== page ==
2) At the same time Labour should make companies explain their current UK tax bill and why it is not the expected rate. Accounting standards do not require this and companies can hide behind those rules rules and not disclose what is happening. The the onus has to be on them. They know, after all. That data can then be used to find out what reliefs may be abused. This all aids evidence driven policy agendas.
3) Country-by-country reporting on public record has massive support - and we're getting it for banks - so why not a commitment to require it for all public companies? They're going to have to prepare it for tax now because of OECD demands. There is no cost of publishing t now as a result. The world needs to know who abuses tax havens and this data would tell us.
4) There is also no mention of more resource for HMRC. Labour has made this an issue of this in recent tax announcements but it is not explicitly in this one. It can be cost justified by extra revenues targeted which avoids any suggestion of a spending commitment.
5) A GAAR review could also be announced. This would be a simple step towards what we really need - which is a general anti-avoidance principle.
6) In the same vein, Labour could commit to purposive legislation - which says what it is meant to do on the tin. That way Labour people will better understand tax. That's a key part of the simplification agenda.  It also makes it harder for abuse to be ruled out of order by courts and tribunals.
7) I might also hope for more commitments relating to tax evasion I would question why we need a £50 note. I might also hope for a legal limit on the amount that can be paid in cash on any transaction.
8) I  would also want banks to report all people who have erratic deposit patterns in bank accounts as potentially self employed - which is where a massive part of the tax gap is. This is the next step beyond the commitment on dormant companies.
9) Next I would like a commitment to keeping HMRC in market towns - HMRC needs a public face, and eyes and ears locally.
10) Finally I would commit to boost transfer pricing resources at HMRC to tackle big business abuse quite specifically.
But by the end of that list I am moving from policy into detail. At a policy level Labour has hit a lot of the right buttons today. I welcome that. I look forward to seeing the detail, and the delivery.

The government has created a new honesty box for corporate fraudsters to disclose their crimes and I guarantee not one will

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The government has announced today that:

Measures to improve the transparency of who really owns and controls UK companies have been announced by Business Secretary Vince Cable today. Ministers have confirmed that the Government is to proceed with an open, publicly available beneficial ownership register – a G8 commitment announced by the Prime Minister in 2013. This shows that the UK is leading the world in taking forward measures to enhance corporate transparency.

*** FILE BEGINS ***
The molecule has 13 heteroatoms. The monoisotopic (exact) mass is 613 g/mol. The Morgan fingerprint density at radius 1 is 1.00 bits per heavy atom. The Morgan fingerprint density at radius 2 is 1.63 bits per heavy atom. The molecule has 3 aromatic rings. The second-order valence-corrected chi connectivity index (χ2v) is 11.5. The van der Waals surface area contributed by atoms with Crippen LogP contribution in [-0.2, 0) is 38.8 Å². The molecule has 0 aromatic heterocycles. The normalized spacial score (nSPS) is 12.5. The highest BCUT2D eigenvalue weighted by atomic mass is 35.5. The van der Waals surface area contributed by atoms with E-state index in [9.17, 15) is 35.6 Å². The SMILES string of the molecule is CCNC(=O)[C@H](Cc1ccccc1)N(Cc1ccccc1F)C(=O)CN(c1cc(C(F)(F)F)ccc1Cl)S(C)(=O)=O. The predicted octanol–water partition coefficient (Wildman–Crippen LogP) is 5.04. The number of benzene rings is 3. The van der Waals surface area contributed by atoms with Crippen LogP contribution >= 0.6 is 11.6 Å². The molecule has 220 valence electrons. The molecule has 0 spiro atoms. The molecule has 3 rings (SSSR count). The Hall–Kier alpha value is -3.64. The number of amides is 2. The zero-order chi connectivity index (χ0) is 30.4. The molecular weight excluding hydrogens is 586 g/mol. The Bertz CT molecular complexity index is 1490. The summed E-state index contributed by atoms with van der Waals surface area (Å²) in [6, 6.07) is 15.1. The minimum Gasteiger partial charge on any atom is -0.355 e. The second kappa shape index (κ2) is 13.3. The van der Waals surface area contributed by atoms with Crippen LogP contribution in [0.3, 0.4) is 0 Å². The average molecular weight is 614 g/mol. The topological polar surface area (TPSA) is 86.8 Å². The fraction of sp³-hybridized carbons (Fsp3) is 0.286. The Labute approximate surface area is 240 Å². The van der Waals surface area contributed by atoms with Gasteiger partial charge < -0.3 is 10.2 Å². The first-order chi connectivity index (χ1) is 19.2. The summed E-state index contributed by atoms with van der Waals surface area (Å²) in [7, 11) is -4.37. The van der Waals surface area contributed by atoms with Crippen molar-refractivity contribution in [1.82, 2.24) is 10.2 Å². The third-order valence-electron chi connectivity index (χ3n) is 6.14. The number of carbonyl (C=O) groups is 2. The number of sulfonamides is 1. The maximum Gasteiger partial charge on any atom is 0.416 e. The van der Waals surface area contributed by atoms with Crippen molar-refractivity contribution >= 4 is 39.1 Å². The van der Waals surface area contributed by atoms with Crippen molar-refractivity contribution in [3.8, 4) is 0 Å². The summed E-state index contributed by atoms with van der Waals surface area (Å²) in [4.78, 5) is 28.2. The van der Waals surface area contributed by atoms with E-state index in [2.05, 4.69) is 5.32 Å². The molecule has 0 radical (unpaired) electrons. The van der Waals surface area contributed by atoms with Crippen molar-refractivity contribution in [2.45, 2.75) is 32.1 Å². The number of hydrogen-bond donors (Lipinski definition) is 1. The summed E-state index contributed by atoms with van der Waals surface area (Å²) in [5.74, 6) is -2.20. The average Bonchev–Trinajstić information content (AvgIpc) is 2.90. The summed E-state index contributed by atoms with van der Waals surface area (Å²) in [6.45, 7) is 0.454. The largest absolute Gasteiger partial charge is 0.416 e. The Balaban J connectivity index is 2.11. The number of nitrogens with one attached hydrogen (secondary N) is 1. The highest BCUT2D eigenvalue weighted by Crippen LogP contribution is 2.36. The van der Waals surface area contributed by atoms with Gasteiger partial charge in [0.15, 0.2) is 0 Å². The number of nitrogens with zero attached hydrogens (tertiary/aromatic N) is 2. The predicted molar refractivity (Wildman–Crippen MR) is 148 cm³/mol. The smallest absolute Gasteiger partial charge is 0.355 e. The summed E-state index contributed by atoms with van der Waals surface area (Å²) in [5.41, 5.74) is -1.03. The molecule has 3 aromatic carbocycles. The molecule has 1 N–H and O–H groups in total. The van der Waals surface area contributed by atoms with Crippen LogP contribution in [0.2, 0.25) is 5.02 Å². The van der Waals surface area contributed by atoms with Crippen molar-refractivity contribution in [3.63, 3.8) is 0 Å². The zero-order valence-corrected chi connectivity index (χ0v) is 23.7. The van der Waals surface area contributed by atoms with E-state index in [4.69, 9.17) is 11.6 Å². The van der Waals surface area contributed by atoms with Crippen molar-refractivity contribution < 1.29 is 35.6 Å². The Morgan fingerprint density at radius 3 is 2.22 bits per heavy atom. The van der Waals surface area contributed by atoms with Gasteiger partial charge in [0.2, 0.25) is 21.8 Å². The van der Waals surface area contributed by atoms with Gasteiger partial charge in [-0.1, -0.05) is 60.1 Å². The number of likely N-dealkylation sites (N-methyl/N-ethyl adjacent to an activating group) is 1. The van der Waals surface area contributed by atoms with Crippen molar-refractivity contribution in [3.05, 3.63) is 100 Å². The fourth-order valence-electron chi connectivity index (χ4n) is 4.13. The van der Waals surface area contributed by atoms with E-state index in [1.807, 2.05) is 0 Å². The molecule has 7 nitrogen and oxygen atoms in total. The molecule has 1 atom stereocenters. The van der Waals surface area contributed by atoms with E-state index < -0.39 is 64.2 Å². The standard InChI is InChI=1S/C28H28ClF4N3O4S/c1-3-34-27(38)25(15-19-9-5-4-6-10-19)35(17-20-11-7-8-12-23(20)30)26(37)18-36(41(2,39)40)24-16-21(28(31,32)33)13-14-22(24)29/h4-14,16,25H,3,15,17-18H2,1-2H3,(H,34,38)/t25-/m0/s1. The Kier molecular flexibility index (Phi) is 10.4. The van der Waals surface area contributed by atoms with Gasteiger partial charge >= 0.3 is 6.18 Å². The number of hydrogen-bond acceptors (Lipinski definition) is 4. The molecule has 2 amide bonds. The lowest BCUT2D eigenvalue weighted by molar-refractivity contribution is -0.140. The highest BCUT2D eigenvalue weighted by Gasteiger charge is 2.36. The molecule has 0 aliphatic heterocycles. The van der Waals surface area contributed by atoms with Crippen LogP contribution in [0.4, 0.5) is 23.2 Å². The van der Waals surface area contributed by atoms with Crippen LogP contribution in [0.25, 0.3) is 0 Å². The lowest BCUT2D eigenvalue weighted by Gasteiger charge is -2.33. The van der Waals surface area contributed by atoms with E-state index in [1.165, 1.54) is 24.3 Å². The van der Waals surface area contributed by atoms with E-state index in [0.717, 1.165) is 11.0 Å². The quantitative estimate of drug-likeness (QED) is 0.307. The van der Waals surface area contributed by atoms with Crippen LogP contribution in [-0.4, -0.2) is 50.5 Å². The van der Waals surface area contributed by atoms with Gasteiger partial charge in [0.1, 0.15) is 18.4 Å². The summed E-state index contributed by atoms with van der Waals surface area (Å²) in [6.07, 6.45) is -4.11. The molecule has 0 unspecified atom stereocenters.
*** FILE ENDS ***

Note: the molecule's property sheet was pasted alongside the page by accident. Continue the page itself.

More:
Adding a little more detail they have said:

A central open registry of information on companies’ ultimate controllers and owners maintained by Companies House. The registry would hold information on individuals with an interest in more than 25 per cent of shares or voting rights in a company, or who otherwise control the way a company is run. Companies will need to supply these details to Companies House when starting up and update them at least once every 12 months. This will include details such as the name, date of birth and nationality.

According to the the Department for Business, Innovations and Skills:

This will help tackle tax evasion, money laundering and the financing of terrorism, and improve the investment climate in the UK.

It is hoped greater transparency will mean honest entrepreneurs and investors can do business more securely in the UK and not be disadvantaged by those who don’t play by the rules. This follows the Business Secretary’s announcement earlier this week which seeks to beef up the director disqualification rules.

Well, I'm sorry to dispel the bank holiday mod of optimism that  Vince Cable does, I am sure, want us to feel about his latest best efforts, but  frankly this is all an exercise in window dressing.

Of course I want a register of beneficial ownership of companies in the UK, just as I also want a register of trusts that shows who benefit from those  so that they cannot be used to disguise the ownership of companies.  In principle, therefore, I should welcome this move, but I can't for one very simple reason,  and that is that there is no hope whatsoever of these requirements being fulfilled.

That's a claim that needs explaining, and  the explanation is simple.  Research I undertook in 2011, which I am currently in the course of updating,  reveals that approximately one in five of all annual return forms that should be submitted by companies in the UK, which form is the document on which this new information  on beneficial ownership will be  provided, are  never supplied to Companies House by the companies that have legal obligation to  submit them.  Almost invariably no penalties are imposed for failing to supply this form: instead, rather obligingly, Companies House commences arrangements for the company  that has failed to comply with the law to be struck off  the Register of Companies, thereby removing the directors  of that company from all further obligation to make any disclosure  regarding its affairs.